Trade in the era of the pandemic: a year in review

Many countries, including Sri Lanka, started practicing mobility restrictions from March of last year. As a result, along with the slowdown in global merchandise production, trade volume also contracted from the second quarter of 2020. However, the World Trade Organization (WTO) estimates that the trade contraction achieved in 2020 was only 5.3%, unlike April. 2020 forecast of a sharp contraction from 13% to 32%.

Meanwhile, countries have used trade policy to ensure essential food, medicines and medical supplies are available nationally. In addition, countries like Sri Lanka have used trade policy tools to contain imports in order to ease pressures on the national currency.

This article discusses global and Sri Lankan trade during this pandemic, the impact of the pandemic and trade policy on Sri Lanka’s food trade and imports, and policy options for sustained growth in trade and commerce. national food security.

Global trade recovered faster than expected

The contraction in world trade induced by Covid-19 has renewed the dialogue on a world order in the process of de-globalization. However, new data and estimates show that world trade has rebounded to the level of the beginning of 2019. The trade volume returned to the average levels of 2017-2019 in the beginning of 2021 after a sharp drop in May-2020.

A notable drop in exports induced by the pandemic is visible around May-June 2020. Declining demand and government import restrictions may have caused the contraction in imports. Monthly trade data released by the Central Bank of Sri Lanka also illustrates similar trade patterns (see figure).

Sri Lanka’s commercial sector

A basic analysis of the export trend shows that Sri Lanka has not yet fully recovered to the 2016-2018 trend level. Critical sectors such as textiles and tea exports are still below pre-pandemic levels. Some sectors faced subsequent drops after the sharp drop around May 2020. The reason should be the effect of different waves of Covid-19 on global demand and domestic supply of goods. However, the resumption of textile and agricultural exports, braving the pandemic, is reassuring, and the credit goes to management and the workforce. As these sectors are the engine of Sri Lanka’s exports, accelerating the vaccination of the workforce is imperative to ensure sustained trade growth. With the rise of the third wave of Covid-19 in the country, the importance of rapid vaccine deployment cannot be overstated.

Analysis of import patterns shows that imports are contained below the pre-pandemic level. Imports of vehicles and non-food consumer goods experience larger contractions, implying the effect of import controls. Although these categories can be classified as non-essential goods, the effect of import controls extends to essential intermediate goods. Intermediate non-fuel goods and capital goods recovered slowly. The resumption of these imports at the start of the year is promising, but trade policy should favor continued growth.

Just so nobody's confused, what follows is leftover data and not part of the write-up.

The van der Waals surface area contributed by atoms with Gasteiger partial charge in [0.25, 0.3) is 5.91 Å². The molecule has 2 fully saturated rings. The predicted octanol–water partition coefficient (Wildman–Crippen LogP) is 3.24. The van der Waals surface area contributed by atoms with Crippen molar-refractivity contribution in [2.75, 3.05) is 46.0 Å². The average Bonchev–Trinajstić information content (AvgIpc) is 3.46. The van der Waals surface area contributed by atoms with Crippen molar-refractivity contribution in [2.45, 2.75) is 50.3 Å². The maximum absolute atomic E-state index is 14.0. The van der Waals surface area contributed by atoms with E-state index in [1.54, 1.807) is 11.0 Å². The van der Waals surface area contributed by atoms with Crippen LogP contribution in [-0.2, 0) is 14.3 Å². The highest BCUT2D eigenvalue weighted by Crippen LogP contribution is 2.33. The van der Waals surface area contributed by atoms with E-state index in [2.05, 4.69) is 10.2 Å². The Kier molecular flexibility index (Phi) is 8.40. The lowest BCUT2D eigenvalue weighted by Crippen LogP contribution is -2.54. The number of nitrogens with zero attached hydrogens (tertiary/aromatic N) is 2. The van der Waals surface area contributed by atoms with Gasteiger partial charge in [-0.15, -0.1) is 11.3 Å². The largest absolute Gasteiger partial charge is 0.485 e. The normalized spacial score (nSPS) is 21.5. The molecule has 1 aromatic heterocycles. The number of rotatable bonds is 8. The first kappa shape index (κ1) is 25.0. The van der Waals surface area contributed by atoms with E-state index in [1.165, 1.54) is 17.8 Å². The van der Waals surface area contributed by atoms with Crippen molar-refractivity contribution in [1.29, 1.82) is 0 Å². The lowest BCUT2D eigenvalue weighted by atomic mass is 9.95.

Import controls and food security

World food prices are on the rise although production prospects are encouraging. In Sri Lanka, too, food inflation is on the rise. However, Sri Lanka continues to impose restrictions on the importation of food products. Although the trade value of food and beverages shows that imports have returned to pre-pandemic levels, trade volume data for the top ten imported food products show a downward trend. Imports of food products such as onions, sugar, canned fish and dried fish are lower than the 2017/19 averages. Special commodity levies are periodically imposed on food products. In addition, basic credit requirements are believed to delay outflows of foreign currency, although trade volume data shows that the credit base has not significantly affected trade volume.

The proposed ban on chemical fertilizers must be seen in the context of these restrictive trade policies. Economists predict a significant drop in rice production if the proposed ban on chemical fertilizers forces farmers to use only organic fertilizers. Therefore, a drastic food shortage can only be avoided through imports.

The path to follow

Contrary to the expectations of critics of globalization, world trade is recovering. Sri Lanka’s imports and exports are also increasing. However, the slow recovery in imports of intermediate goods other than fuels, capital goods and the phasing out of essential food imports require the attention of policymakers.

The rapid recovery of exports to pre-pandemic levels and continued growth from this point require integration into the global market. Current import controls are hostile to such integration. While the exchange rate crisis is a valid concern from a policymaker’s perspective, the short-term remedies should not be worse than the problem. Upstream and downstream participation in global value chains will ease pressure on the national currency in the long run. In the context of national food security, the government will need to reassess existing import controls for two reasons. First, the third wave of Covid-19 can result in a substantial loss of income for workers in the informal sector, reducing their purchasing power. Food inflation can push them below the poverty line. Second, ambitious green agriculture policies can create a national food shortage if imports do not compensate for production losses in the meantime.

The author is a research economist at the Institute for Policy Studies of Sri Lanka.


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